Produced by Marcelena Spencer, Aimée deSimone, Josh Gelman and Ruth Chenetz
[This story first aired on Sept. 26, 2015. It was updated on June 11, 2016.]
The quaint, historic city of Charlottesville, Virginia, is home to the prestigious University of Virginia.
Hannah Elizabeth Graham, 18, loved it here. When she went missing on Sept. 13 2014, she had just started her second year.
A few days later, her distraught parents, Sue and John Graham, appealed for help.
"This is every parent's worst nightmare. I am certain that everybody... knows that what happened to Hannah could happen to their child," Hannah's father, John Graham, addressed reporters at a press conference. "Please, please help us."
The disappearance outraged the entire community, from fellow students to the police chief, Tim Longo.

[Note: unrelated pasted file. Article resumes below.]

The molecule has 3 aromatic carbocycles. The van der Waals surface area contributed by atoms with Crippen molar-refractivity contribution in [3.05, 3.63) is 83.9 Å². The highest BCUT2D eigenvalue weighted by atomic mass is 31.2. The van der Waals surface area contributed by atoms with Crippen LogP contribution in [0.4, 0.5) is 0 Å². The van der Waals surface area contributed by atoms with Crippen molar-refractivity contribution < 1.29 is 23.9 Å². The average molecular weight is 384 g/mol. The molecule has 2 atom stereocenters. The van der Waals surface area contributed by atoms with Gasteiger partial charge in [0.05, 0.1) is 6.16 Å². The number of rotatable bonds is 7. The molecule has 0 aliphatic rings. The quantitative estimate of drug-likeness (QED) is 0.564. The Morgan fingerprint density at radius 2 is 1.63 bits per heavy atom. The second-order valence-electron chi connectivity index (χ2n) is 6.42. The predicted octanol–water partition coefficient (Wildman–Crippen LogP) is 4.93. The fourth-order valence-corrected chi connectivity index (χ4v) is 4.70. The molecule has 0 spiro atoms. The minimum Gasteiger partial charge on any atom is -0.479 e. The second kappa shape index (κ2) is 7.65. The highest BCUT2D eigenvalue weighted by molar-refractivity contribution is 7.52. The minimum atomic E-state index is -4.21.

"We are gonna continue our work, we are gonna continue to work relentlessly until we find Hannah Graham," he told reporters.
WTVR reporter Laura French, a "48 Hours" consultant, has followed this story from day one.
"We knew at that time ... that she had gone out to dinner with friends that night and that ...you know, like most college students, she had gone to a couple parties," French told "48 Hours correspondent Susan Spencer. "We know that after she left that party no one had heard from her other than a couple of text messages ... and that text at 1:06 a.m. was, you know, 'I'm trying to get to a party,' I believe, and 'I'm lost.'"
"'I'm lost?'" Spencer asked.
"It wasn't completely out of character that she'd be lost," French explained. "...here she moved into off campus housing. School had just started ... we were just a few weeks into the school year, and you know you can lose your bearings especially in and out of that downtown mall area."